The pharmacology of pain remains a very active field of research and development, and new analgesics and targets are being evaluated all the time in three complementary areas. First, there is continuing interest in the role of ion channels in analgesia research.69 Currently, ion channels, including VGCCs (especially Cav2.2 and Cav3.2) and VGSCs, eg, Nav1.7 and Nav1.8, are undergoing scrutiny as novel analgesic targets.70,71 Venom peptides from marine cone snails can target VGCC subtypes specifically, and a conotoxin-based drug (ziconotide), selectively inhibiting Cav2.2 and inducing analgesia in chronic pain states, has reached the market. However, its mode of administration (intrathecal) and adverse side-effects have restricted its clinical use. Novel Cav2.2 inhibitors are in development and may overcome the existing limitations. Importantly, both VGCC and VGSC signaling have also been implicated in the cancer process.72,73 In particular, functional upregulation of VGSCs occurs in carcinoma progression, VGSC activity promotes metastatic cell behaviors, and VGSCs have been proposed as viable targets for controlling metastasis.74 Accordingly, possible future use of VGSC blockers against cancer pain may produce significant additional benefit by suppressing metastasis. A variety of transient receptor potential (TRP) channels are also involved in both pain signaling75 and cancer.76 Second, G-protein coupled receptors, including purinergic P2X and P2Y receptors, represent novel targets for analgesics.77,78 These receptors also are involved in cancer.79,80 Third, growth factors can also signal pain, modulate ion channel expression at a hierarchy of levels and can play a significant role in the cancer process itself. A particular analgesic focus is nerve growth factor and its receptors.81,82 Interestingly, also, use of local anesthetics, such as lidocaine, during cancer surgery can subsequently lead to lesser pain, reduced dependence on morphine, and even a reduced chance of the cancer reoccurring due to the suppression of the “showering” of tumor cells during the surgery.83,84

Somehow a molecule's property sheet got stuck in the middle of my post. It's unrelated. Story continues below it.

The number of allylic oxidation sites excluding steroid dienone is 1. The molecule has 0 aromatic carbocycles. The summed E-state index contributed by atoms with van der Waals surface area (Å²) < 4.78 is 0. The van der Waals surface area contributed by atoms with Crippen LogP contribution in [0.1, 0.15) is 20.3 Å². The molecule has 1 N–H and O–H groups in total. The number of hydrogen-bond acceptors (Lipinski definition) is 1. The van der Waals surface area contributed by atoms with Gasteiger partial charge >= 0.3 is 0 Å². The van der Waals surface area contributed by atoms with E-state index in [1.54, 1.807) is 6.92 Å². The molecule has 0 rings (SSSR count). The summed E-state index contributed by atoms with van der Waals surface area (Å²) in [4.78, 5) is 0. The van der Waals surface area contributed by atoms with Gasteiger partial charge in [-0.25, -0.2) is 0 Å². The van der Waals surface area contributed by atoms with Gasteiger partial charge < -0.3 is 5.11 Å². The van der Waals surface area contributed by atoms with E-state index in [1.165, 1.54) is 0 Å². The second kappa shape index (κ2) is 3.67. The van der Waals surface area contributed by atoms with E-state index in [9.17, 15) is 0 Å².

In overall conclusion, cancer pain, originating from a variety of sources in the body, continues to be a major problem in reducing the quality of life of cancer patients and survivors. Although there are many orthodox analgesics in use for treatment of pain, most of these are only partially effective (less than 30% in placebo-controlled trials) and many have unpleasant side-effects (eg, gastrointestinal, and cognitive) and abuse potential.85 New pharmacological approaches to pain management are being developed based on our evolving understanding of the mechanisms involved in pain. Finally, importantly, the potential of common analgesics (in current or future use) to impact upon cancer development and progression, both positively and negatively, is not just intriguing but needs further investigation and continued clinical evaluation.
The authors report no conflicts of interest in this work.